Due Process Clause

Due Process Clause

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Due Process ClauseWhat is the Due Process Clause?

Due process refers to the legal principle that the government must respect all legal rights that are distributed and owed to a person according to the law. Due process affirms that the government must be subservient to the law of the land and must protect individual persons from the state. If or when a governing body harms a person without following the exact procedure of the law it triggers a due process violation, which in turn, violates the rule of law.

Furthermore, the due process clause has also been frequently interpreted as limiting legal proceedings and laws in general, so that judges, as oppose to legislators, may define and guarantee justice, liberty and fundamental fairness.
Such an interpretation has proven controversial; however, as it is analogous to the concepts of procedural and natural justice used in various legal jurisdictions throughout the United States and the world. This interpretation of the due process clause is also sometimes expressed as a command that a governing body shall not be unjust to the people or shall not abuse them in a physical nature. 

The due process clause was developed from clause 39 of the Magna Carta in England; when English law gradually diverged with American law, the due process clause was not upheld in England; however, it was incorporated in the Constitution in the United States of America.

The Due Process Clause in the United States:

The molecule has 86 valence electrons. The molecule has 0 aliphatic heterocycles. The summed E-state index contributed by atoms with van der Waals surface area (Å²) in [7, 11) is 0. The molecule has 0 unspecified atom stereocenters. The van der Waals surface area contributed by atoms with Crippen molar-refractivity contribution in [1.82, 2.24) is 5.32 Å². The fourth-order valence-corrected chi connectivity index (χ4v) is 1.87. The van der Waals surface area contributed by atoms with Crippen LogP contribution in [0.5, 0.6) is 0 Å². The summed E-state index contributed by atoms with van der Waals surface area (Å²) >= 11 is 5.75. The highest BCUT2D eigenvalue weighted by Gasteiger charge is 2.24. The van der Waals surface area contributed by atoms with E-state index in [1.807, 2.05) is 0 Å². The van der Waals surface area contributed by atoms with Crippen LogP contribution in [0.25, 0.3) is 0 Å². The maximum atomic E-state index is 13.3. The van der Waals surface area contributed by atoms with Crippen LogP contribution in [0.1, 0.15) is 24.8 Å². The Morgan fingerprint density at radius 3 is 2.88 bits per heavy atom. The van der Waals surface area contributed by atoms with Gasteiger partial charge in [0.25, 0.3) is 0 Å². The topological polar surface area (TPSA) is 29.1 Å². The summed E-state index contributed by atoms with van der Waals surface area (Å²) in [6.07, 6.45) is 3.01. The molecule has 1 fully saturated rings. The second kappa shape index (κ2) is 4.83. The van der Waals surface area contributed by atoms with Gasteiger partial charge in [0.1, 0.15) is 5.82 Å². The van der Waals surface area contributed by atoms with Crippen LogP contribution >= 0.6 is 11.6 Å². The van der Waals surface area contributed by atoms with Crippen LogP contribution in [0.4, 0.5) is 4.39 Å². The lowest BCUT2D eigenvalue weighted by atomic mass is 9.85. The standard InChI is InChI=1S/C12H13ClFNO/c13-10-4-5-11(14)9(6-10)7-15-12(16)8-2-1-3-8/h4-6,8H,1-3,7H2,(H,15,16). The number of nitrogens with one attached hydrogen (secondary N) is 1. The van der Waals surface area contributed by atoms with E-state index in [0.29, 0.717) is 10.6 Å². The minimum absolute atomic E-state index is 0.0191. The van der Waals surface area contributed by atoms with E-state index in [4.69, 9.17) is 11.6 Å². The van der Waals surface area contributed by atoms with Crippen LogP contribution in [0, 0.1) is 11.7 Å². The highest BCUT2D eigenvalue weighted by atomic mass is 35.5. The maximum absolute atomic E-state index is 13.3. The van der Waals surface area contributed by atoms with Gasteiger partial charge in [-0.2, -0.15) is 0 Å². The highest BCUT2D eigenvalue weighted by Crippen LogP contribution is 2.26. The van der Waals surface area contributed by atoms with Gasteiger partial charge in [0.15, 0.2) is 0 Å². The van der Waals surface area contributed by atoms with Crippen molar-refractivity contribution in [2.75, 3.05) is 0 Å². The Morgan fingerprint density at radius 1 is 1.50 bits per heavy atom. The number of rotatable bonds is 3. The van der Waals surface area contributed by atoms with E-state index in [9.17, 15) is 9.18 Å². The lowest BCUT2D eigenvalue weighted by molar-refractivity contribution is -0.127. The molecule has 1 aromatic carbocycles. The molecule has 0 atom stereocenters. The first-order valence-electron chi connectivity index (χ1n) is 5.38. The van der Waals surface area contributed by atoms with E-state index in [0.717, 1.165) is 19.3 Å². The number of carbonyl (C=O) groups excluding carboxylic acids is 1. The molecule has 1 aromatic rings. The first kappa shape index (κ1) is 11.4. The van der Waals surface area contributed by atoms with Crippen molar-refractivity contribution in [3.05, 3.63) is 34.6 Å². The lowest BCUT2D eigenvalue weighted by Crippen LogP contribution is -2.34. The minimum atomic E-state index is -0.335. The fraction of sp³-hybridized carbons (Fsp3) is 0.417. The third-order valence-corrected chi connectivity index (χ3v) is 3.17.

In the United States’ Constitution the Fifth Amendment’s guarantee of the due process clause is only applicable against actions of the federal government. Furthermore, the Fourteenth Amendment contains virtually the same phrase; however, it attaches such a regulation only to the states and Puerto Rico. As a result, these two clauses of the United States Constitution apply against state and federal actors and not against private citizens.

The due process clause, both outlined in the 5th and 14th Amendments, apply to all legal persons, meaning corporations and legal professionals, as well as to government employees. In addition to the outline in the United States Constitution, a number of state constitutions also possess their own guarantees of the due process clause that may, according to their specific terms, offer even more protection to certain individuals than under federal law.

The Due Process Clause, under the United States Constitution, restrains all three (executive, judicial and legislative) government branches. When a person is deprived of their basic civil liberties by a process that conflicts with some form of the United States Constitution, then the Due Process Clause will typically find a remedy to restore that person’s rights. 

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